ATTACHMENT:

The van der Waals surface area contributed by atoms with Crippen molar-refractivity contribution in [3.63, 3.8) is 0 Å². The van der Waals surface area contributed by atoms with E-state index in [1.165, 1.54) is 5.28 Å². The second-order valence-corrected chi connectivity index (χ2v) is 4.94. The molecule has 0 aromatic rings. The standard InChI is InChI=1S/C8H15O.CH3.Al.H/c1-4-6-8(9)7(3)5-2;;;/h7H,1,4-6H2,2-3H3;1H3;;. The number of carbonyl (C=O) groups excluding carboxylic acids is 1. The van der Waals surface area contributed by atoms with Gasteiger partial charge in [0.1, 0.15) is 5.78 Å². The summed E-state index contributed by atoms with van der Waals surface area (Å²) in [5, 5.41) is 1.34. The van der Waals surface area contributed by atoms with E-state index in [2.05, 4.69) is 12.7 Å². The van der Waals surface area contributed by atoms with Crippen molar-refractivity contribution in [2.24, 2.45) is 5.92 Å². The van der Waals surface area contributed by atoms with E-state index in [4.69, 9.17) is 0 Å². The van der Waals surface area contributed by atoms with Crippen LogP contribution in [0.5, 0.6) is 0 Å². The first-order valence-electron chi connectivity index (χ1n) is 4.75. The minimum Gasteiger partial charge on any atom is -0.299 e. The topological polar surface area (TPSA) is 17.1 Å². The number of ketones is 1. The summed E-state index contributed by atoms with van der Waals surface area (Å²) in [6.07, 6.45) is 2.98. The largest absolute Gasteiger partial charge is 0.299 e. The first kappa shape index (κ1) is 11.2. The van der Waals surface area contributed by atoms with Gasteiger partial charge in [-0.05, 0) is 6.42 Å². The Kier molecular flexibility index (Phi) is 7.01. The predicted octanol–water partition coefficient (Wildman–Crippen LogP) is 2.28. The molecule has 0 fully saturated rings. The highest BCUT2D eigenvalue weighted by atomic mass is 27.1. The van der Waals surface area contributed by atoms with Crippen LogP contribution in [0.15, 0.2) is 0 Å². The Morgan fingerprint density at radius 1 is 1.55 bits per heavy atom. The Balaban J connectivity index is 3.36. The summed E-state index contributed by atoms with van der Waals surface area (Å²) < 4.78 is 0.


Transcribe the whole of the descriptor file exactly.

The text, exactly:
The van der Waals surface area contributed by atoms with Crippen molar-refractivity contribution in [3.63, 3.8) is 0 Å². The van der Waals surface area contributed by atoms with E-state index in [1.165, 1.54) is 5.28 Å². The second-order valence-corrected chi connectivity index (χ2v) is 4.94. The molecule has 0 aromatic rings. The standard InChI is InChI=1S/C8H15O.CH3.Al.H/c1-4-6-8(9)7(3)5-2;;;/h7H,1,4-6H2,2-3H3;1H3;;. The number of carbonyl (C=O) groups excluding carboxylic acids is 1. The van der Waals surface area contributed by atoms with Gasteiger partial charge in [0.1, 0.15) is 5.78 Å². The summed E-state index contributed by atoms with van der Waals surface area (Å²) in [5, 5.41) is 1.34. The van der Waals surface area contributed by atoms with E-state index in [2.05, 4.69) is 12.7 Å². The van der Waals surface area contributed by atoms with Crippen molar-refractivity contribution in [2.24, 2.45) is 5.92 Å². The van der Waals surface area contributed by atoms with E-state index in [4.69, 9.17) is 0 Å². The van der Waals surface area contributed by atoms with Crippen LogP contribution in [0.5, 0.6) is 0 Å². The first-order valence-electron chi connectivity index (χ1n) is 4.75. The minimum Gasteiger partial charge on any atom is -0.299 e. The topological polar surface area (TPSA) is 17.1 Å². The number of ketones is 1. The summed E-state index contributed by atoms with van der Waals surface area (Å²) in [6.07, 6.45) is 2.98. The largest absolute Gasteiger partial charge is 0.299 e. The first kappa shape index (κ1) is 11.2. The van der Waals surface area contributed by atoms with Gasteiger partial charge in [-0.05, 0) is 6.42 Å². The Kier molecular flexibility index (Phi) is 7.01. The predicted octanol–water partition coefficient (Wildman–Crippen LogP) is 2.28. The molecule has 0 fully saturated rings. The highest BCUT2D eigenvalue weighted by atomic mass is 27.1. The van der Waals surface area contributed by atoms with Crippen LogP contribution in [0.15, 0.2) is 0 Å². The Morgan fingerprint density at radius 1 is 1.55 bits per heavy atom. The Balaban J connectivity index is 3.36. The summed E-state index contributed by atoms with van der Waals surface area (Å²) < 4.78 is 0.